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I have gone through various questions about public inner classes in this forum, however I didn't see any answer for what I am trying to find, so yet again another question about Java Public Inner Classes. I am reviewing another developer's code and this person has made use of a lot of inner classes. Here's an example

    public class A{
              private class B
              private class C
              private class D
              :
              :

    public class B{
    }

    public class c{
    }

    public class D{
    }
}

So when I asked the developer about why she used inner classes, she told me, since these classes are going to be ONLY used by this class, she did it this way, which I agree is a valid reason,

However the class has become a "long" (around 200 lines of getters and setters including 4-5 class definitions) class, with bunch of inner classes. Though I agree with her reason, I am concerned about the length of the class. I almost feel like telling her to remove the inner classes and make them classes of their own, but for now, the only advantage of doing this is it reduces the size of the class.

I personally avoid using inner classes, it might just be a habit or I am just dogmatic when it comes to this, so I don't want my personal bias to dictate the review. That's why, I would like to know from you guys, what other advantages or disadvantages are there of what I am proposing? (i.e. move them to their own classes) Thanks.

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2  
are these inner classes public -- as stated in the question's title and the question body itself -- or private, like in the code example? –  Matten Feb 17 '11 at 20:30
    
Yes, the code is like what I have in the code sample. The reason for calling these inner classes public, is because the class definition itself is public –  Seagull Feb 17 '11 at 20:35
    
the outer class is public, but it hides the private inner classes. –  Matten Feb 17 '11 at 20:40
    
Yes, I understand that, but what about the inner "public" class definitions, would they be made "public" so external classes can access these classes through getters? –  Seagull Feb 17 '11 at 20:47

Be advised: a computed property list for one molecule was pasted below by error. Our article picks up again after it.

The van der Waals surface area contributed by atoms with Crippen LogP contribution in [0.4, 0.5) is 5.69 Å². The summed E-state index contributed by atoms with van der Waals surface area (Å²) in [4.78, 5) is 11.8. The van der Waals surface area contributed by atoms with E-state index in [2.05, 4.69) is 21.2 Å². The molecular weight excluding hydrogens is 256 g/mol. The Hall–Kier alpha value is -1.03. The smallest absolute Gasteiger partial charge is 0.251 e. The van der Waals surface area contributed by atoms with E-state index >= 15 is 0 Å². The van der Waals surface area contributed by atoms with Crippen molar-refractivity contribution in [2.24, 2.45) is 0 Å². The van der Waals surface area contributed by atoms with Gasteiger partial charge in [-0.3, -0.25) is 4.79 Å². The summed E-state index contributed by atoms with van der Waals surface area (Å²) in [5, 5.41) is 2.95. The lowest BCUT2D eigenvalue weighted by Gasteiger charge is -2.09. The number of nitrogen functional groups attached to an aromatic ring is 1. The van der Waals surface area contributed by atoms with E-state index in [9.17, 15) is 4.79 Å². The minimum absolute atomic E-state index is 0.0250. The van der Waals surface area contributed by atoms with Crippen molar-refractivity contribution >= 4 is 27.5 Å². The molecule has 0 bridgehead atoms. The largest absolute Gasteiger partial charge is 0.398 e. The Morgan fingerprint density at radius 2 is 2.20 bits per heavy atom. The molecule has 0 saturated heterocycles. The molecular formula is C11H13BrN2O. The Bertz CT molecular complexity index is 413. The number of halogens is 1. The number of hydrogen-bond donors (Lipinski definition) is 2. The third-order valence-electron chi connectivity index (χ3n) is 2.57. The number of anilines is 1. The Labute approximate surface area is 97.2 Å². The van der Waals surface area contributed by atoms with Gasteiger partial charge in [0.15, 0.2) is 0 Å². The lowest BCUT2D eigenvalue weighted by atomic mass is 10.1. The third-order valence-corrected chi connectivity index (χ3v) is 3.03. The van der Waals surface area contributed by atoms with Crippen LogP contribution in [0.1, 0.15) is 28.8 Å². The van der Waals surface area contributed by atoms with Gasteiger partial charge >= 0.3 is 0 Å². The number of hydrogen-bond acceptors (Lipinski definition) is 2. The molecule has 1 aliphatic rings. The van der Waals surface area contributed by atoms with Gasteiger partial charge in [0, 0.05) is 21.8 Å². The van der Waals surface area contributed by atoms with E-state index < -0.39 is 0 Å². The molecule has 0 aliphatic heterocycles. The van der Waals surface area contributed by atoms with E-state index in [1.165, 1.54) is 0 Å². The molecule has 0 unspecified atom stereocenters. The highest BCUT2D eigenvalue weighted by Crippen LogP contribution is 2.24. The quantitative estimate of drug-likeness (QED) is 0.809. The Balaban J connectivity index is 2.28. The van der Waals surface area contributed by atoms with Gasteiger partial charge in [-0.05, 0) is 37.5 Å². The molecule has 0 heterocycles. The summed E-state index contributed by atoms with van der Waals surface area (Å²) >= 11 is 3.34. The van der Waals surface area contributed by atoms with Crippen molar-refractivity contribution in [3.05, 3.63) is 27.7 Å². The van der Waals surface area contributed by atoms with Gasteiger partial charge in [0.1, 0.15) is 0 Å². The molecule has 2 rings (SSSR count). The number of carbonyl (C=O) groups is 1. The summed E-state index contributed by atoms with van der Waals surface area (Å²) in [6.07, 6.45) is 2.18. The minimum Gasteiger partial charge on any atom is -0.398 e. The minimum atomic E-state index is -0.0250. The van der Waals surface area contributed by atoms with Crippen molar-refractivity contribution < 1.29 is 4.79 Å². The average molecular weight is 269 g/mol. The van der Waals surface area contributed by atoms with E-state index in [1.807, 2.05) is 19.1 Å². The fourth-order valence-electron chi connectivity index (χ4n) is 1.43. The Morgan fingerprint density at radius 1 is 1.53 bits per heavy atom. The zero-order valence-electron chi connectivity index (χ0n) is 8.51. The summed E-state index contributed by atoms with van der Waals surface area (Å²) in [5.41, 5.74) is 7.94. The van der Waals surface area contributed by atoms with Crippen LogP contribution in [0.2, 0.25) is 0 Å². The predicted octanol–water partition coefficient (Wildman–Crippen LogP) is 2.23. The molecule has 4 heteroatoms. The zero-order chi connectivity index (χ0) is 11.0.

I ran a test program and it proved my above assertion. –  Seagull Feb 17 '11 at 21:25
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3 Answers

up vote 2 down vote accepted

The only difference I know is that inner classes can access private instance variables of the outer class. The use of private inner classes prevents access from other classes, too.

From oracle java tutorial:

Logical grouping of classes—If a class is useful to only one other class, then it is logical to embed it in that class and keep the two together. Nesting such "helper classes" makes their package more streamlined.

Increased encapsulation—Consider two top-level classes, A and B, where B needs access to members of A that would otherwise be declared private. By hiding class B within class A, A's members can be declared private and B can access them. In addition, B itself can be hidden from the outside world.

More readable, maintainable code—Nesting small classes within top-level classes places the code closer to where it is used.

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If the only reason of having an inner class (do not be confused with static inner classes) is to reduce the visibility of B, C and D, maybe collecting all classes in the same package and using package private visibility modifier (i.e. no modifier at all) would be enough?

package com.example

public class A {
}

class B {
}

class c {
}

class D {
}

Now only class A is available throughout the whole project, while B, C and D are only available within com.example package. Please remember that using inner classes comes with a price of storing additional implicit this reference to parent class (A in this example).

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what if classes B, C or D is returned as by a getter method? Would there be accessibility issues? –  Seagull Feb 17 '11 at 20:43
    
Interesting question. If you return B from let's say A.getB(), you can still call this method from another package, but you cannot have a variable of type B and assign the result to it (this is possible within com.example package. –  Tomasz Nurkiewicz Feb 17 '11 at 20:49
    
What I am understanding is that if B had a "public" method "getB1", I could do this "A.getB().getB1()", but couldn't do "B varB = A.getB()" –  Seagull Feb 17 '11 at 20:52
    
I just wrote a test program, and it proved my comment above. Basically if the class definitions are non-public there will be accessibility issues. –  Seagull Feb 17 '11 at 21:25
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I see no problem with that if the inner classes are only going to be used in the outer class and wont be used anywhere outside. Maybe formatting can be changed to make it easy to read/maintainable if not done already

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